A diacritic used in most writing systems of the Indian subcontinent to signify the lack of an inherent vowel.
A sign which serves the same purpose in any writing system.
Origin: From to stop
Virama is a generic term for the diacritic in many Brahmic scripts, including Devanagari and Eastern Nagari script, that is used to suppress the inherent vowel that otherwise occurs with every consonant letter. The name is Sanskrit for "cessation, termination, end". As a Sanskrit word, it is used in place of several language-specific terms, such as halant, hôshonto, halanta, pulli, chandrakkala, halant, halanta, a that and phinthu. In Devanagari and many other Indic scripts, a virama is used to cancel—or “kill”—the inherent vowel of a consonant letter and represent a consonant without a vowel, so-called a “dead” consonant. For example, in Devanagari, ⁕क is a consonant letter, ka, ⁕् is a virama; therefore, ⁕क् represents a dead consonant k. If this k क् is further followed by another consonant letter, for example, ṣa ष, the result might look like क्ष, which represents kṣa as ka + virama + ṣa. In this case, two elements k क् and ṣa ष are simply placed one by one, side by side. Alternatively, kṣa can be also written as a ligature क्ष, which is actually the preferred form.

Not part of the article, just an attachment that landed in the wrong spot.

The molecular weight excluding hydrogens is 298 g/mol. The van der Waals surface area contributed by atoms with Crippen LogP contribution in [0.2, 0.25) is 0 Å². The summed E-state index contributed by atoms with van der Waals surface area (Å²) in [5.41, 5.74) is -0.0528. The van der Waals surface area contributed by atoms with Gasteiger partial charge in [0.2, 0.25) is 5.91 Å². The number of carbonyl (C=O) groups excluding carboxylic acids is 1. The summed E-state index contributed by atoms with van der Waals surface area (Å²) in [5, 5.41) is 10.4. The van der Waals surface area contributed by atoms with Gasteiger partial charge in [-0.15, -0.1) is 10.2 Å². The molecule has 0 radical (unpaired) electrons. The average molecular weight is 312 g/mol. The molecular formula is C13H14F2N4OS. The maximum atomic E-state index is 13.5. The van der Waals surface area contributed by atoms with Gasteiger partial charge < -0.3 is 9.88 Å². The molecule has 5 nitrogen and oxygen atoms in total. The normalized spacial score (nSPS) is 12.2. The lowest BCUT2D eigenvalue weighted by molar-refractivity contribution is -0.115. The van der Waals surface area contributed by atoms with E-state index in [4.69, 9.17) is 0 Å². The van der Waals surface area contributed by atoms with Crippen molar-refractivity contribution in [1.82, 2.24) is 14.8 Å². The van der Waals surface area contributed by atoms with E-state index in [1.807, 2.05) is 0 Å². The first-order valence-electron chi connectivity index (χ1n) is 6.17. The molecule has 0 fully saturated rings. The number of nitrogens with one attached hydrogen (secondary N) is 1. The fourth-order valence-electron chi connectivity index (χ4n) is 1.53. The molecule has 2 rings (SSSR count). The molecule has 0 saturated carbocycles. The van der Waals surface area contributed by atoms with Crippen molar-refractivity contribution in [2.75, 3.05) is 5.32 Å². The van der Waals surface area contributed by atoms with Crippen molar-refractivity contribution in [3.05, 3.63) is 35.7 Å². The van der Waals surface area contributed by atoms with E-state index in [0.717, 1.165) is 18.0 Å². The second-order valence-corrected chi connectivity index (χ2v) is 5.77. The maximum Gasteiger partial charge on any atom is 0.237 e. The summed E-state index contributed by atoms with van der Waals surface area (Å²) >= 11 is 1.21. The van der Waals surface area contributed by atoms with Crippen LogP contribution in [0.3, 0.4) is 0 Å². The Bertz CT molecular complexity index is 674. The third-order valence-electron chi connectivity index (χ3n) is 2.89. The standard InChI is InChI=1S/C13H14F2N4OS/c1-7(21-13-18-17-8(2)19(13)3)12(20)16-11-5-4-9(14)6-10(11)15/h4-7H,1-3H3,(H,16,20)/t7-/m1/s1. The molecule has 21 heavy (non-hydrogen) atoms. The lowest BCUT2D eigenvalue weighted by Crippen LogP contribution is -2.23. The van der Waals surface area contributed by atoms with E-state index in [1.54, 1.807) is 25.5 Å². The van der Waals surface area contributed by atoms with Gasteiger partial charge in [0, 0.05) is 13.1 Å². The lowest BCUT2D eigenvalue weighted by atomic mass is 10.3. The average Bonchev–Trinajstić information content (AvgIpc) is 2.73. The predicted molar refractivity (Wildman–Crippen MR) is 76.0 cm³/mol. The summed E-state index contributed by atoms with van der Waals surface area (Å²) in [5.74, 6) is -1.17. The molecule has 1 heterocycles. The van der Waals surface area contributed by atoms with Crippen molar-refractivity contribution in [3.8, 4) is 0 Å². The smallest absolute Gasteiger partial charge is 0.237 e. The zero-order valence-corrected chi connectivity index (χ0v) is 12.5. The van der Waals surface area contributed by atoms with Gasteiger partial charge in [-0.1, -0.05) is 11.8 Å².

The numerical value of virama in Chaldean Numerology is: 6
The numerical value of virama in Pythagorean Numerology is: 1
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